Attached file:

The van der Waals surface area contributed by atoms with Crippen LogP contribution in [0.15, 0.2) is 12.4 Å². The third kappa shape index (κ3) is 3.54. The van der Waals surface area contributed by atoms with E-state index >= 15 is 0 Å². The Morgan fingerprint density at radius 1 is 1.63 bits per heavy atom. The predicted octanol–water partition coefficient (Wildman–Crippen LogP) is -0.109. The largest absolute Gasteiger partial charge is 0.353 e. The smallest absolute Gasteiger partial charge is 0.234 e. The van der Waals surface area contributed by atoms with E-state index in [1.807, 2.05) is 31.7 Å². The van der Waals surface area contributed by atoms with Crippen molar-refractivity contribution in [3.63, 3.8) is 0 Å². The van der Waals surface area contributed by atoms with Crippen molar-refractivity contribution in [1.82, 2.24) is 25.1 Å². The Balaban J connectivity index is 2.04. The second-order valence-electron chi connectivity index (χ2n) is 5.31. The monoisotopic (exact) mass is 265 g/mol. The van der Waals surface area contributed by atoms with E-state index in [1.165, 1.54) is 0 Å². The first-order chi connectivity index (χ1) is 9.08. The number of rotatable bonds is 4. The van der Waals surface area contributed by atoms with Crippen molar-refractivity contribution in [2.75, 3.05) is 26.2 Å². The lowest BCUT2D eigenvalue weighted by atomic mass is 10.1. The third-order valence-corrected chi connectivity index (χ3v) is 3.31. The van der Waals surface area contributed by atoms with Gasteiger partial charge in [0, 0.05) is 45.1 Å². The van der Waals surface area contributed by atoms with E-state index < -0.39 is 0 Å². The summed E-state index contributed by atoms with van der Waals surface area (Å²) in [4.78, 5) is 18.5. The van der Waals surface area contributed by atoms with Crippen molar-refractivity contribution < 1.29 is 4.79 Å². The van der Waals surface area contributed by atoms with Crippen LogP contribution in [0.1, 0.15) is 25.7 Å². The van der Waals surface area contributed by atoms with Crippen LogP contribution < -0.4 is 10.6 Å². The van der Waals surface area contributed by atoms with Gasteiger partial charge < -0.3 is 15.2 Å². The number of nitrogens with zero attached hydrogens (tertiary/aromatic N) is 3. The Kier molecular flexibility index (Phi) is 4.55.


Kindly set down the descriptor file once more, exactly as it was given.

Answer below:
The van der Waals surface area contributed by atoms with Crippen LogP contribution in [0.15, 0.2) is 12.4 Å². The third kappa shape index (κ3) is 3.54. The van der Waals surface area contributed by atoms with E-state index >= 15 is 0 Å². The Morgan fingerprint density at radius 1 is 1.63 bits per heavy atom. The predicted octanol–water partition coefficient (Wildman–Crippen LogP) is -0.109. The largest absolute Gasteiger partial charge is 0.353 e. The smallest absolute Gasteiger partial charge is 0.234 e. The van der Waals surface area contributed by atoms with E-state index in [1.807, 2.05) is 31.7 Å². The van der Waals surface area contributed by atoms with Crippen molar-refractivity contribution in [3.63, 3.8) is 0 Å². The van der Waals surface area contributed by atoms with Crippen molar-refractivity contribution in [1.82, 2.24) is 25.1 Å². The Balaban J connectivity index is 2.04. The second-order valence-electron chi connectivity index (χ2n) is 5.31. The monoisotopic (exact) mass is 265 g/mol. The van der Waals surface area contributed by atoms with E-state index in [1.165, 1.54) is 0 Å². The first-order chi connectivity index (χ1) is 9.08. The number of rotatable bonds is 4. The van der Waals surface area contributed by atoms with Crippen molar-refractivity contribution in [2.75, 3.05) is 26.2 Å². The lowest BCUT2D eigenvalue weighted by atomic mass is 10.1. The third-order valence-corrected chi connectivity index (χ3v) is 3.31. The van der Waals surface area contributed by atoms with Gasteiger partial charge in [0, 0.05) is 45.1 Å². The van der Waals surface area contributed by atoms with E-state index < -0.39 is 0 Å². The summed E-state index contributed by atoms with van der Waals surface area (Å²) in [4.78, 5) is 18.5. The van der Waals surface area contributed by atoms with Crippen molar-refractivity contribution < 1.29 is 4.79 Å². The van der Waals surface area contributed by atoms with Crippen LogP contribution in [0.1, 0.15) is 25.7 Å². The van der Waals surface area contributed by atoms with Crippen LogP contribution < -0.4 is 10.6 Å². The van der Waals surface area contributed by atoms with Gasteiger partial charge < -0.3 is 15.2 Å². The number of nitrogens with zero attached hydrogens (tertiary/aromatic N) is 3. The Kier molecular flexibility index (Phi) is 4.55.